More recently, during the Super Bowl, Holiday Inn aired a commercial about which most of you are probably aware. I only wish I had seen it. Apparently, it showed an attractive woman at a class reunion and attached "prices" (for cosmetic surgery) to various parts of her anatomy. She was drawing admiring glances from a man who eventually realized she used to be a male friend of his. The announcer then said that if several thousand dollars could achieve these results, imagine what $1 billion could do -- that at Holiday Inn, they're renovating and that we may not recognize them afterwards. It sounds like it was a really cute commercial, but it was pulled because of lots of nasty complaints from the humor impaired community immediately after its first airing. Although that tiny fraction of the American public found it so highly offensive, the vast majority of the population actually enjoyed it. Still, the commercial had only a very brief life. Too bad.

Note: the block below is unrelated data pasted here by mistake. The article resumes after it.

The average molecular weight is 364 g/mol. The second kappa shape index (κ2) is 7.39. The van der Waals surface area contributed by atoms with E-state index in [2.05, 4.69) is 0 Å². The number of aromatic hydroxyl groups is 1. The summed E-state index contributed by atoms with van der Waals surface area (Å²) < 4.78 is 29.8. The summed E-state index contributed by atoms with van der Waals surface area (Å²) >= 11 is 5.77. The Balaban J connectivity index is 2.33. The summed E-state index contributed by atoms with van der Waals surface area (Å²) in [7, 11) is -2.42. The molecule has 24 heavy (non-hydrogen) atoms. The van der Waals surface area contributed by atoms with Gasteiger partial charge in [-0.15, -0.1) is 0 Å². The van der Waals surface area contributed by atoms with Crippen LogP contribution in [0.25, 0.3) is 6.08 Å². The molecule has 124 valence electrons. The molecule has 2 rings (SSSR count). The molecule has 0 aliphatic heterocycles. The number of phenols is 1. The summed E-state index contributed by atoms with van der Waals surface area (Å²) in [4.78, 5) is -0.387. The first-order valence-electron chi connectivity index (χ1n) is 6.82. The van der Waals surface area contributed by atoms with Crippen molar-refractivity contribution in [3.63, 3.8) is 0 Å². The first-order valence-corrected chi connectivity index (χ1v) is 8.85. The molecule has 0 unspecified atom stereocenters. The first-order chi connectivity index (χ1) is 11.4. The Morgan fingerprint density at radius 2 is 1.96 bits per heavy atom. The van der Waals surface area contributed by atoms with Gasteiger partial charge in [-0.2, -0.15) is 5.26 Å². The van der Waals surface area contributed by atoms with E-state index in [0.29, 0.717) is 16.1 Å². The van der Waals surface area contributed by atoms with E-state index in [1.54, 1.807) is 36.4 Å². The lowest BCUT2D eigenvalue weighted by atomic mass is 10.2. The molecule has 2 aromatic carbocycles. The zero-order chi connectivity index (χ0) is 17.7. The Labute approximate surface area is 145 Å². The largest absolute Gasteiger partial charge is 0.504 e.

Goodwill Industries will soon release an advertisement in the San Francisco Bay area with a transsexual theme, urging people to donate old clothing. The 30 second television spot shows images of masculine hands packing away sporting gear and the like. The voice-over says, "You've packed up your beer mugs. You hung up your high tops. You no longer sit and watch games. Now you've got a ring on your left finger, designer suits in the closet, floral sheets on your bed. You're not one of the guys anymore." (The camera pans to a pair of sturdy but shapely legs in a pair of feminine high heels.) "In fact, you're not a guy anymore."